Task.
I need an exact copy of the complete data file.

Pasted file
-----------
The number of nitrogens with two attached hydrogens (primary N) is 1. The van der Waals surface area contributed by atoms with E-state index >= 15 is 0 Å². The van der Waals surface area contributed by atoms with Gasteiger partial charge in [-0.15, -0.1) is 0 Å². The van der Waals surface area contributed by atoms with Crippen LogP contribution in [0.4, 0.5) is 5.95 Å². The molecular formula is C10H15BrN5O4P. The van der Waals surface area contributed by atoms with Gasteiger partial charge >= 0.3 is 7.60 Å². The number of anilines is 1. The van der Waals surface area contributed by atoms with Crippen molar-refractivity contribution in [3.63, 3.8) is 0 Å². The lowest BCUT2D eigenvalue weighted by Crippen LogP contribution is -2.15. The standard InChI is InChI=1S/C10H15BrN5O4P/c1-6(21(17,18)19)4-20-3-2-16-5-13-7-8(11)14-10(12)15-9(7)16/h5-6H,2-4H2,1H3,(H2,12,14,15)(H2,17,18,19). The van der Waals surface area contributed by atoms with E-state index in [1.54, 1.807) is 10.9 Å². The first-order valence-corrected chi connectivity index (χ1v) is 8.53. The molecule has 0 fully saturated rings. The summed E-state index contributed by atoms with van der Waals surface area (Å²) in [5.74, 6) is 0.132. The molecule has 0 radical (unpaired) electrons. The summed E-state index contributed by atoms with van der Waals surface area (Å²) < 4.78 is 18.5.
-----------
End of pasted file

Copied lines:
The number of nitrogens with two attached hydrogens (primary N) is 1. The van der Waals surface area contributed by atoms with E-state index >= 15 is 0 Å². The van der Waals surface area contributed by atoms with Gasteiger partial charge in [-0.15, -0.1) is 0 Å². The van der Waals surface area contributed by atoms with Crippen LogP contribution in [0.4, 0.5) is 5.95 Å². The molecular formula is C10H15BrN5O4P. The van der Waals surface area contributed by atoms with Gasteiger partial charge >= 0.3 is 7.60 Å². The number of anilines is 1. The van der Waals surface area contributed by atoms with Crippen molar-refractivity contribution in [3.63, 3.8) is 0 Å². The lowest BCUT2D eigenvalue weighted by Crippen LogP contribution is -2.15. The standard InChI is InChI=1S/C10H15BrN5O4P/c1-6(21(17,18)19)4-20-3-2-16-5-13-7-8(11)14-10(12)15-9(7)16/h5-6H,2-4H2,1H3,(H2,12,14,15)(H2,17,18,19). The van der Waals surface area contributed by atoms with E-state index in [1.54, 1.807) is 10.9 Å². The first-order valence-corrected chi connectivity index (χ1v) is 8.53. The molecule has 0 fully saturated rings. The summed E-state index contributed by atoms with van der Waals surface area (Å²) in [5.74, 6) is 0.132. The molecule has 0 radical (unpaired) electrons. The summed E-state index contributed by atoms with van der Waals surface area (Å²) < 4.78 is 18.5.